It is possible that the tapered axle first appeared in the 6-rivet rear end. Internally, the differential spider was modified to have larger arms (5/8” instead of 9/16”), which required new differential gears with 5/8” holes (with bronze bushings) and a new differential carrier. The pinion bearing spool was also changed and now used 13/32” studs instead of the 3/8” used in 1910. The dates of these changes are not known but they may have been at the time of the change to the “1912” axle in July 1911.

The “1912” axle differed from the “1911” in that it had a cast iron center section with the steel axle tubes flared and riveted to the center casting with twelve rivets. The design was thinner than the later types, and is commonly called the “twelve-rivet clamshell” rear axle. Perhaps an improvement, it too had severe flaws and was replaced with the “1913” (1913-1914) type in late 1912 after little over a year in production.

The front axle was redesigned and now used “two-piece” spindles (separate steering arm instead of the one-piece forging) beginning in January 1911. This change began at about car number 36,972 on January 31, but did not appear on all cars at once. About August the right-hand spindle arm was redesigned to now include a hole for the speedometer swivel assembly.

Many changes were made to the engine and transmission assembly. Initially, the 1910 style continued unchanged. Beginning in February 1911 a “new transmission cover” began to be used, along with a “1911 wide pan.” The new cover still had the “square door” but it and the pan were somewhat wider than the earlier type to allow room for a redesigned flywheel magneto. The engine pan was again redesigned and during March the pan with the “removable bottom” (inspection door) began to be used. Then about June the transmission cover was redesigned again and now had the tapered inspection hole. The inspection hole cover was heavy pressed steel and was embossed “Ford” in script.

The engine itself started out the same as the 1910 type. In January 1911 the main bearings in the block were given babbitt linings. (1909-10 engines had no babbitt in the block; the crank ran against the cast iron.) Beginning about April, the cylinder casting was also altered to accept metal covers over the valve chambers. In April the first “1911 engine throughout” appeared on the shipping invoices. We presume these were the closed-valve type with the latest inspection-door pan (but with the square-hole transmission cover). Engines of old and new types (open and closed valve) continued until sometime in June, after which time all apparently were “all 1911” engines.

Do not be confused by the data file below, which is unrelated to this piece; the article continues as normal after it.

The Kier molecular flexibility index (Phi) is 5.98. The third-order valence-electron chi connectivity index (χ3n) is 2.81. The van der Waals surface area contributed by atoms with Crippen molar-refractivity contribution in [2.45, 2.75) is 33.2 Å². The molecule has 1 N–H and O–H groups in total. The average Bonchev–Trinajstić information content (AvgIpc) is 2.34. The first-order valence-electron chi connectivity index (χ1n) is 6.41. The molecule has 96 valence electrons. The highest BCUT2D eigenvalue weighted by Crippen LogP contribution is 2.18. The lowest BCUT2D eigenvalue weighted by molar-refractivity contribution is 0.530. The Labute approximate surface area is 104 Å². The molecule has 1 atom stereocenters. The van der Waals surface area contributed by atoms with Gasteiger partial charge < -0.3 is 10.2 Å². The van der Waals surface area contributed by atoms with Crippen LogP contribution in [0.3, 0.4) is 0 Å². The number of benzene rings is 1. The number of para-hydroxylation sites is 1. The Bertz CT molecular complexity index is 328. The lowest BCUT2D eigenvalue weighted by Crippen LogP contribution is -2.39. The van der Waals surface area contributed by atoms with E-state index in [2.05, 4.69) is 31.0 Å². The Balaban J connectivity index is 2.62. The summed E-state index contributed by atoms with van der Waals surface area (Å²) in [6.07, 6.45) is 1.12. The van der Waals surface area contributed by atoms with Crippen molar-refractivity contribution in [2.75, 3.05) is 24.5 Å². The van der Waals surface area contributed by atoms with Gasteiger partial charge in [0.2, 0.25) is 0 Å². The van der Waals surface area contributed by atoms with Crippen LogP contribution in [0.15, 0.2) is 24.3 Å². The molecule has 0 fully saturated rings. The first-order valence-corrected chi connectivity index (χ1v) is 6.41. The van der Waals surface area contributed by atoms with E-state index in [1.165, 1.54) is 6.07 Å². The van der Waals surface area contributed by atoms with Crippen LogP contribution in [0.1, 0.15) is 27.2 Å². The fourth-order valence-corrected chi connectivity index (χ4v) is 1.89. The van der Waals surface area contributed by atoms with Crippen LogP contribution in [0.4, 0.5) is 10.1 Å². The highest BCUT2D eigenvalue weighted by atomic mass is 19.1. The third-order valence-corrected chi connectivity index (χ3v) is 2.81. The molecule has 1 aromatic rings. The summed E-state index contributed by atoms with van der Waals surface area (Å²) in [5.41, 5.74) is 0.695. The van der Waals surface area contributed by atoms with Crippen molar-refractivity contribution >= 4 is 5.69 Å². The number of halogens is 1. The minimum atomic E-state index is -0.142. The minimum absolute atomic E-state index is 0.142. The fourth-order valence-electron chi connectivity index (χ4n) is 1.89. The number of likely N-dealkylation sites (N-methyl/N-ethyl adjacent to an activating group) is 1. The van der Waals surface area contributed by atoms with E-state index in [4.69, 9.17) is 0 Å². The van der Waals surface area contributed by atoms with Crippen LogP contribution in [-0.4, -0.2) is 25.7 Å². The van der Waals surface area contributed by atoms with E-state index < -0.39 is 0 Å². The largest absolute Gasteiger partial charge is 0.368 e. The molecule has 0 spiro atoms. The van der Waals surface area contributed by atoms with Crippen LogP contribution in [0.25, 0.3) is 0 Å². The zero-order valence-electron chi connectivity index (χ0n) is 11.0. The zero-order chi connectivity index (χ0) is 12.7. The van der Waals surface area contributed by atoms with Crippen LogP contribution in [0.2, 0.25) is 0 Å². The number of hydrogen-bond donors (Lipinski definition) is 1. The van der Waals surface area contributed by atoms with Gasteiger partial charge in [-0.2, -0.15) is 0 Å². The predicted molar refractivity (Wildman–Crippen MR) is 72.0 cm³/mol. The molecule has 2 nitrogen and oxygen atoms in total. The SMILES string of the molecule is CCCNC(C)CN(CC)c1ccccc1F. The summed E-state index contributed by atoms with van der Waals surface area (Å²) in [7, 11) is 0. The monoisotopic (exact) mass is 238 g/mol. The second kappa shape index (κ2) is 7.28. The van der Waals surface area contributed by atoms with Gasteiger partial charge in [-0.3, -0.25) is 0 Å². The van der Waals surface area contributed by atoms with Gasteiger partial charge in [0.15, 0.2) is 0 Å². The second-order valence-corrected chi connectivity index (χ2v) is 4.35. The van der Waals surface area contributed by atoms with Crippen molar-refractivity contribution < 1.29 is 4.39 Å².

PAINT COLORS FOR 1911

A wise man might respond “no comment” if asked about the colors used on 1911 Fords. Ford specified “blue” on all production other than a few special cars built for special people. Yet black and green “1911” cars are around which appear to be original. Some seemingly original cars seen today have all black bodies (including fenders, etc.) and some have black bodies with blue fenders. Ford’s records list no black cars at all, and no green cars built after December 1910, except for a few Open Runabouts and Town Cars built during April 1911.

Most 1911 cars were painted blue according to factory records. This blue was extremely dark, appearing almost black. It is possible this blue oxidized to black, or that the blue was a final coat over black undercoats, and the that the blue vanished in time. While the shipping invoices of the period did specify “blue” they don’t say if the body was blue or the fenders were blue. The situation could have been similar to that in 1926 when Fords came in green and maroon but all had black fenders and running boards. Maybe the fenders were blue and the bodies were black on 1911 Fords. In any event, according to the Ford records, all 1911 Fords were “blue,” in spite of the appearance of “black” or “green” cars that have survived. The only exceptions noted in the records were a number of RED Open Runabouts (not Torpedo Runabouts) and GREEN Town Cars, built in early April, 1911. These colors were in addition to the standard blue Open Runabouts and Town Cars built during the same month.

Some striping of the body, fenders and running gear continued until about August. At that time the striping of the fenders, and front and rear axles was discontinued. Body striping continued through most of 1911 and 1912 but apparently not on all cars. All striping was done in French gray. Being a hand operation, by different painters, there are many variations is the style and placement of the striping. In general, the body was striped inside the body moldings, not on them.

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© Bruce W. McCalley. Rev. July 1, 2000.